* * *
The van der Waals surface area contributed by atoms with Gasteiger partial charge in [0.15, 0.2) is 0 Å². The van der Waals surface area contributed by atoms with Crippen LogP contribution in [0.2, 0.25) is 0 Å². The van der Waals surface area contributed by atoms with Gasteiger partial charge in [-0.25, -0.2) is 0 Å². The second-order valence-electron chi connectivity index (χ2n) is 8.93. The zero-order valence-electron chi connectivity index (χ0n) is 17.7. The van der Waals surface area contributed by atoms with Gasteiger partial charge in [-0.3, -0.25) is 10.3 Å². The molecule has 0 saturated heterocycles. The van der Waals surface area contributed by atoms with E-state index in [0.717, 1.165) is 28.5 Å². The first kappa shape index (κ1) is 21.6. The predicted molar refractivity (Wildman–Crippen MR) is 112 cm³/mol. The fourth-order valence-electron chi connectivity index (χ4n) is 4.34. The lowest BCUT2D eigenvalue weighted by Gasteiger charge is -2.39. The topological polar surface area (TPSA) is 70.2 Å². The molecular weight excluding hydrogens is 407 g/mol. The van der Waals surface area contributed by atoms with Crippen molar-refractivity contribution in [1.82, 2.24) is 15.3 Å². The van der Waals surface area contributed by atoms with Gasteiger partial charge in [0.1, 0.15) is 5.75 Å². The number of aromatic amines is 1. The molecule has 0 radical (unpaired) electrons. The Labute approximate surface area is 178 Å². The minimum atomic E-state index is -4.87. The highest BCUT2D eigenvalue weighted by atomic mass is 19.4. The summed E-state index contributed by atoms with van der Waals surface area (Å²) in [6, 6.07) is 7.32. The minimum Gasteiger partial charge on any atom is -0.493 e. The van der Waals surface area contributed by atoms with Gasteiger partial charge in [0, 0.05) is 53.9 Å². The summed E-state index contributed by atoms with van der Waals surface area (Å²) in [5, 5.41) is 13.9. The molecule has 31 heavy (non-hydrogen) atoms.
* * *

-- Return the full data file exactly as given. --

The van der Waals surface area contributed by atoms with Gasteiger partial charge in [0.15, 0.2) is 0 Å². The van der Waals surface area contributed by atoms with Crippen LogP contribution in [0.2, 0.25) is 0 Å². The van der Waals surface area contributed by atoms with Gasteiger partial charge in [-0.25, -0.2) is 0 Å². The second-order valence-electron chi connectivity index (χ2n) is 8.93. The zero-order valence-electron chi connectivity index (χ0n) is 17.7. The van der Waals surface area contributed by atoms with Gasteiger partial charge in [-0.3, -0.25) is 10.3 Å². The molecule has 0 saturated heterocycles. The van der Waals surface area contributed by atoms with E-state index in [0.717, 1.165) is 28.5 Å². The first kappa shape index (κ1) is 21.6. The predicted molar refractivity (Wildman–Crippen MR) is 112 cm³/mol. The fourth-order valence-electron chi connectivity index (χ4n) is 4.34. The lowest BCUT2D eigenvalue weighted by Gasteiger charge is -2.39. The topological polar surface area (TPSA) is 70.2 Å². The molecular weight excluding hydrogens is 407 g/mol. The van der Waals surface area contributed by atoms with Crippen molar-refractivity contribution in [1.82, 2.24) is 15.3 Å². The van der Waals surface area contributed by atoms with Gasteiger partial charge in [0.1, 0.15) is 5.75 Å². The number of aromatic amines is 1. The molecule has 0 radical (unpaired) electrons. The Labute approximate surface area is 178 Å². The minimum atomic E-state index is -4.87. The highest BCUT2D eigenvalue weighted by atomic mass is 19.4. The summed E-state index contributed by atoms with van der Waals surface area (Å²) in [6, 6.07) is 7.32. The minimum Gasteiger partial charge on any atom is -0.493 e. The van der Waals surface area contributed by atoms with Gasteiger partial charge in [0, 0.05) is 53.9 Å². The summed E-state index contributed by atoms with van der Waals surface area (Å²) in [5, 5.41) is 13.9. The molecule has 31 heavy (non-hydrogen) atoms.